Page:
GAMD 2019: Today’s youth to become tomorrow’s transportation leaders

On March 15th, the Kansas City Chapter of the Conference of Minority Transportation Officials (COMTO) honored the legacy of Garrett A. Morgan and his contributions to the transportation industry by exposing some students from the Topeka, Kansas City, Kansas, and Kansas City, Missouri school districts to the work of transportation planners, bus drivers, air traffic control technicians, engineers, architects and others. The Garrett A. Morgan Shadow Day Program was developed under the Clinton administration by Rodney E. Slater, the former Secretary of the U.S. Department of Transportation. COMTO KC hosts the Garrett A. Morgan Shadow Day each year to encourage young people to pursue transportation-related careers and help grow and sustain a workforce to meet the technical demands of the 21st century.

Much of the seasoned transportation workforce is retiring. The demand for both traditional and new skills is expanding. The nation’s need for technologically literate transportation workers continues to grow. We have an obligation to ensure that today’s students are aware of the tremendous opportunities in the field of transportation and that they are prepared to take advantage of those opportunities. Members of the COMTO Kansas City chapter developed a variety of activities for students experience during the shadow day:

Introductions and Purpose:

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As part of the Shadow Day, 15 students visited the RIDE KC offices to learn about what Garrett A. Morgan Shadow Day is about, Fixed-Route Planning, and how bus drivers are trained to drive the region’s various bus routes. They also learned that KCATA has one of only nine national bus garage’s that house their entire fleets of buses, para-transit, and other vehicles. Many staff shared stories about how they may have started off as bus drivers, secretaries, or in maintenance but through hard work and perseverance they have now positioned themselves into higher ranking roles in the transit agency. The students were surprised to learn that bus drivers, maintenance workers, and safety instructors are in high demand and are able to lead a financially secure lifestyle.

RIDE KC Bus Simulator:



Students were able to train to become a Bus Operator by using the Bus Simulator. They learned how difficult it may be to operate a large vehicle while trying to get people from point A to point B on time. The simulator incorporated various real-life distractions such as weather occurrences, unassuming drivers, and random bike-riders. This activity gave the students a greater appreciation of Bus Operators and riding transit in general.

Riding with RIDE KC:

Bus Travels


COMTO KC and students were lucky enough to be driven throughout the city by our own RIDE KC Bus! Thanks again, Mr. John!

Riding the KC Streetcar and Tour:



The second leg of the field trip led the group to the Kansas City Streetcar Authority Maintenance Facility where Streetcar staff gave them a tour of the facility and they were able to view maintenance staff inspect the streetcars. The students and COMTO members rode the KC Streetcar to the facility which was a great experience. The students learned why a streetcar may be valuable to a central business district and how a Transportation Development District (TDD) is formed. Also, Tom Gerend (Executive Director of KC Streetcar Authority) gave a detailed analysis of the potential extensions that are in the works.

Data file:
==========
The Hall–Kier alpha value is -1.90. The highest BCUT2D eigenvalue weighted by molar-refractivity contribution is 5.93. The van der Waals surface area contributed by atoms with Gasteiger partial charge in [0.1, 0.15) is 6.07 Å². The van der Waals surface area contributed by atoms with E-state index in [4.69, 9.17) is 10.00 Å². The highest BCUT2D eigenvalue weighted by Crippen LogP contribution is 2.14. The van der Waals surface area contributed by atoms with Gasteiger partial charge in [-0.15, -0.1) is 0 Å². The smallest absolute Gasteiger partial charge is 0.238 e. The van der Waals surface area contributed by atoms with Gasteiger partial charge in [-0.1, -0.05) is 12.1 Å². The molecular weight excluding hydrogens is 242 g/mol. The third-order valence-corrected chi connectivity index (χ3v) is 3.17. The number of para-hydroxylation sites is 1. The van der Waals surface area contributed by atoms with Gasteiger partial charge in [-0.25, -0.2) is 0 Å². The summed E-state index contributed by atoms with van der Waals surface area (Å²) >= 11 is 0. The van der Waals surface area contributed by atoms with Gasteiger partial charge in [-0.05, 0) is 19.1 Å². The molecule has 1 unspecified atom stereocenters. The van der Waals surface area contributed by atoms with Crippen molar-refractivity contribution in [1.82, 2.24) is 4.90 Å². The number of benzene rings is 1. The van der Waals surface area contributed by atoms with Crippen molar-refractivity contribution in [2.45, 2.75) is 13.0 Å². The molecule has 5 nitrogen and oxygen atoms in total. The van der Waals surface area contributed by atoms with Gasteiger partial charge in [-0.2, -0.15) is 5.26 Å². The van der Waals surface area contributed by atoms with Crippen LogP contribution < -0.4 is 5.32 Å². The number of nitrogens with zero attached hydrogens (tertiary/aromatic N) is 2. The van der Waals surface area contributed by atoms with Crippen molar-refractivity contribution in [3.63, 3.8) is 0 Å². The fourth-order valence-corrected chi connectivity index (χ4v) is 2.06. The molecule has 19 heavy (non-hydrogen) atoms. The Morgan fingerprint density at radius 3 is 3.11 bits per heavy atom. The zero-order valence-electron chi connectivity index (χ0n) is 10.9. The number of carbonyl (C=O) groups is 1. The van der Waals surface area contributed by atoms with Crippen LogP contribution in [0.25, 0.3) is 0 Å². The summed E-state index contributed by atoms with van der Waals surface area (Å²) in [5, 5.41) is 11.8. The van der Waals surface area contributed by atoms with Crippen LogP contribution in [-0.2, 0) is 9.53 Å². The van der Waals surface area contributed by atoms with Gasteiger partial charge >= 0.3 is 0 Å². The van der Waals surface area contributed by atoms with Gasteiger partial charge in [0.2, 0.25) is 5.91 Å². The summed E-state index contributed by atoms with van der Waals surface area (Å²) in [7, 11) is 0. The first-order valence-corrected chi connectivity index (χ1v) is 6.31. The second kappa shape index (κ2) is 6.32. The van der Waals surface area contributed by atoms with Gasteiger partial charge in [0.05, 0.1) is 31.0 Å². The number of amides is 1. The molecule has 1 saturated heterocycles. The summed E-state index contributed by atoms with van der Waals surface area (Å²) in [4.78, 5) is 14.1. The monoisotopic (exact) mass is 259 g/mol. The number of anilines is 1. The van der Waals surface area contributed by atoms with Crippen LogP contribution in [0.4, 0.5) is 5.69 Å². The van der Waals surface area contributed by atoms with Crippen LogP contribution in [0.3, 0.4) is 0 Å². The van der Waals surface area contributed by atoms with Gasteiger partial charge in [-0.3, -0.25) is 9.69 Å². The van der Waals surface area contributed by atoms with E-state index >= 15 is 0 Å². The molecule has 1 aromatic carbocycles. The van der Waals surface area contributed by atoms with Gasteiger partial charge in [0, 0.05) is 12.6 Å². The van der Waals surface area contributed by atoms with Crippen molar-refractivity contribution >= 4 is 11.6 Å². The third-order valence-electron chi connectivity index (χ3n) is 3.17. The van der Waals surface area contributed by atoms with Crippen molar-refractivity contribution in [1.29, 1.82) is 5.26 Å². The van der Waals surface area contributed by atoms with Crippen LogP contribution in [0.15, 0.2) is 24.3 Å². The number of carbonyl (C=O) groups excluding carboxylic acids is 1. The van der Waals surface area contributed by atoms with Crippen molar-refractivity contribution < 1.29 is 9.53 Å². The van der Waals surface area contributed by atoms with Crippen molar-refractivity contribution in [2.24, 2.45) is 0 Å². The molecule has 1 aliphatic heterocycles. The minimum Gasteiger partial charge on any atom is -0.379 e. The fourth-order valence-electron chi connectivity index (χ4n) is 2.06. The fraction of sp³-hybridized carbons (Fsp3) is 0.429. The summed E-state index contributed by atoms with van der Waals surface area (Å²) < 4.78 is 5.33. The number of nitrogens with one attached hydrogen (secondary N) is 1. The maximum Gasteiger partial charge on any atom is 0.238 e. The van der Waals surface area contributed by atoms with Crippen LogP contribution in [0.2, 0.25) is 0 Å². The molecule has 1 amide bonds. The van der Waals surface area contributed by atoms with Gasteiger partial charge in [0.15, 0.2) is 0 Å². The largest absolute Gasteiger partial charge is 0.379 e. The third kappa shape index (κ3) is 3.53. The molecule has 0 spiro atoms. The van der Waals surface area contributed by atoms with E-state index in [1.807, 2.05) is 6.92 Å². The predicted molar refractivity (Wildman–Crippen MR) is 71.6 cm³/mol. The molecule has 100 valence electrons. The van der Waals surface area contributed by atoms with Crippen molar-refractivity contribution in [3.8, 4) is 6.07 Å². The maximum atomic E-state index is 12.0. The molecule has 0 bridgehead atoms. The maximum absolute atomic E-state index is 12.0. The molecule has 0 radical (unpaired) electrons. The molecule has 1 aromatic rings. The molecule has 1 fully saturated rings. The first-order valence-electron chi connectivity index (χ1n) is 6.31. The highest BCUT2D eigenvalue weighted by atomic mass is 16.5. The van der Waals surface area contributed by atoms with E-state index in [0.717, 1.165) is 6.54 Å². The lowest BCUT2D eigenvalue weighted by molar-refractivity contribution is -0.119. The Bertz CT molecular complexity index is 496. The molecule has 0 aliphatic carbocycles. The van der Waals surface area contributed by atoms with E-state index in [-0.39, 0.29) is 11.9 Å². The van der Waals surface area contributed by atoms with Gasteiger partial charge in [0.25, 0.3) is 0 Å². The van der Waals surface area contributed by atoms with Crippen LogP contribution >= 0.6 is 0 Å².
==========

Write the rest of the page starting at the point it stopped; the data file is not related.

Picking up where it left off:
Tour of Charles B. Wheeler Air Traffic Control Tower:


Students really enjoyed the view inside the Air Traffic Control Tower. They asked many questions such as, “How much would it cost to park my own airplane here?” Airport staff informed the students on what it takes to become an Air Traffic Controller and why it may be a viable career. Airport staff conducted a team-building activity with the kids teaching them how important communication is. Air Traffic Controllers have to rely on effective communication with each other to maintain safety in the friendly skies. Students were surprised to learn that many celebrities and sporting teams frequent this airport such as Former President Obama, Drake, and Kansas City Chiefs players.

Lunch, a Tour, and an Engineering Summit at WSP:




The festivities ended at WSP’s new downtown office in the River Market area. Our gracious host provided delicious Minsky’s pizza and gave the students a presentation on the various projects they are currently working on including the KC Streetcar Riverfront Extension. The students learned the differences between transit planning, civil engineering, traffic signalization, and more. WSP staff expressed the importance of client satisfaction and how cool it is to design a building or structure that will stand the test of time. WSP staff also provided a tour of their newly acquired offices while many of them tried to sway the children on where to attend college. The day ended with a panel discussion with various engineers around the metro describing how they got into the field and why they enjoy their careers today.

The transportation industry can provide great career opportunities for young people, and the demand for both traditional and new skills is expanding. As many experienced members of the transportation workforce approach retirement, the need for skilled, technical workers will grow. Transportation-related industries offer career opportunities for young people in planning, engineering, and other related fields. COMTO KC would like to truly thank all the help we received from WSP, MoDOT, KDOT, KCMO, Taliaferro and Browne, MARC, KCATA, Charles B. Wheeler Airport, KC Streetcar Authority, and a special shout out to COMTO KC Scholarship/Youth Engagement Committee Co-Chairs AJ Byrd and Doria Watson for coordinating the entire event!

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